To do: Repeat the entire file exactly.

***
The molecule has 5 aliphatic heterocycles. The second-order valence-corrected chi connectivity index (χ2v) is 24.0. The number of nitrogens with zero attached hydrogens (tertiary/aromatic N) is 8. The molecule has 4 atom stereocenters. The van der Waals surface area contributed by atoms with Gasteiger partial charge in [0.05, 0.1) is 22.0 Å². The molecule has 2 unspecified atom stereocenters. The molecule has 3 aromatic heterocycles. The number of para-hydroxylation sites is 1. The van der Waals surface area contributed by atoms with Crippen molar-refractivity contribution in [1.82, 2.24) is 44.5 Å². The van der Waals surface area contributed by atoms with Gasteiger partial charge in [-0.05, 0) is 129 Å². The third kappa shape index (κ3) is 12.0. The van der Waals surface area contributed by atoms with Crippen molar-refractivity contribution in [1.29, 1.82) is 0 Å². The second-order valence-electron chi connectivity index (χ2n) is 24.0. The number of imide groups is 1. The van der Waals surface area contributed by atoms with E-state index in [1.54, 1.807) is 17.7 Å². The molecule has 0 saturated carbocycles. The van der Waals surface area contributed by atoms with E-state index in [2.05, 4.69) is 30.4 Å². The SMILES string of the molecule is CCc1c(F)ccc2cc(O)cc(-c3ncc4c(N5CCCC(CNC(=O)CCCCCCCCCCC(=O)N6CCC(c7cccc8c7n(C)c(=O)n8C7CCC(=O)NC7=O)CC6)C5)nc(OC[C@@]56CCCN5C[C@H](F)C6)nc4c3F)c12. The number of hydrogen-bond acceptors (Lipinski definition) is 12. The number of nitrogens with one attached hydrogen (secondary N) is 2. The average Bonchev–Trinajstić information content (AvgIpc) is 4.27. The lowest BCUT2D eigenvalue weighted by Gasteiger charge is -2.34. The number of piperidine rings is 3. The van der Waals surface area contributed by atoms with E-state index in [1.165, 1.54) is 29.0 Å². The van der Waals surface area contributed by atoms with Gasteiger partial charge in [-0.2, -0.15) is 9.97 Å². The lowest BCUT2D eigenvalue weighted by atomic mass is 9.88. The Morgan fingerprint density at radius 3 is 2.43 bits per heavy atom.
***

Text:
The molecule has 5 aliphatic heterocycles. The second-order valence-corrected chi connectivity index (χ2v) is 24.0. The number of nitrogens with zero attached hydrogens (tertiary/aromatic N) is 8. The molecule has 4 atom stereocenters. The van der Waals surface area contributed by atoms with Gasteiger partial charge in [0.05, 0.1) is 22.0 Å². The molecule has 2 unspecified atom stereocenters. The molecule has 3 aromatic heterocycles. The number of para-hydroxylation sites is 1. The van der Waals surface area contributed by atoms with Crippen molar-refractivity contribution in [1.82, 2.24) is 44.5 Å². The van der Waals surface area contributed by atoms with Gasteiger partial charge in [-0.05, 0) is 129 Å². The third kappa shape index (κ3) is 12.0. The van der Waals surface area contributed by atoms with Crippen molar-refractivity contribution in [1.29, 1.82) is 0 Å². The second-order valence-electron chi connectivity index (χ2n) is 24.0. The number of imide groups is 1. The van der Waals surface area contributed by atoms with E-state index in [1.54, 1.807) is 17.7 Å². The molecule has 0 saturated carbocycles. The van der Waals surface area contributed by atoms with E-state index in [2.05, 4.69) is 30.4 Å². The SMILES string of the molecule is CCc1c(F)ccc2cc(O)cc(-c3ncc4c(N5CCCC(CNC(=O)CCCCCCCCCCC(=O)N6CCC(c7cccc8c7n(C)c(=O)n8C7CCC(=O)NC7=O)CC6)C5)nc(OC[C@@]56CCCN5C[C@H](F)C6)nc4c3F)c12. The number of hydrogen-bond acceptors (Lipinski definition) is 12. The number of nitrogens with one attached hydrogen (secondary N) is 2. The average Bonchev–Trinajstić information content (AvgIpc) is 4.27. The lowest BCUT2D eigenvalue weighted by Gasteiger charge is -2.34. The number of piperidine rings is 3. The van der Waals surface area contributed by atoms with E-state index in [1.165, 1.54) is 29.0 Å². The van der Waals surface area contributed by atoms with Gasteiger partial charge in [-0.2, -0.15) is 9.97 Å². The lowest BCUT2D eigenvalue weighted by atomic mass is 9.88. The Morgan fingerprint density at radius 3 is 2.43 bits per heavy atom.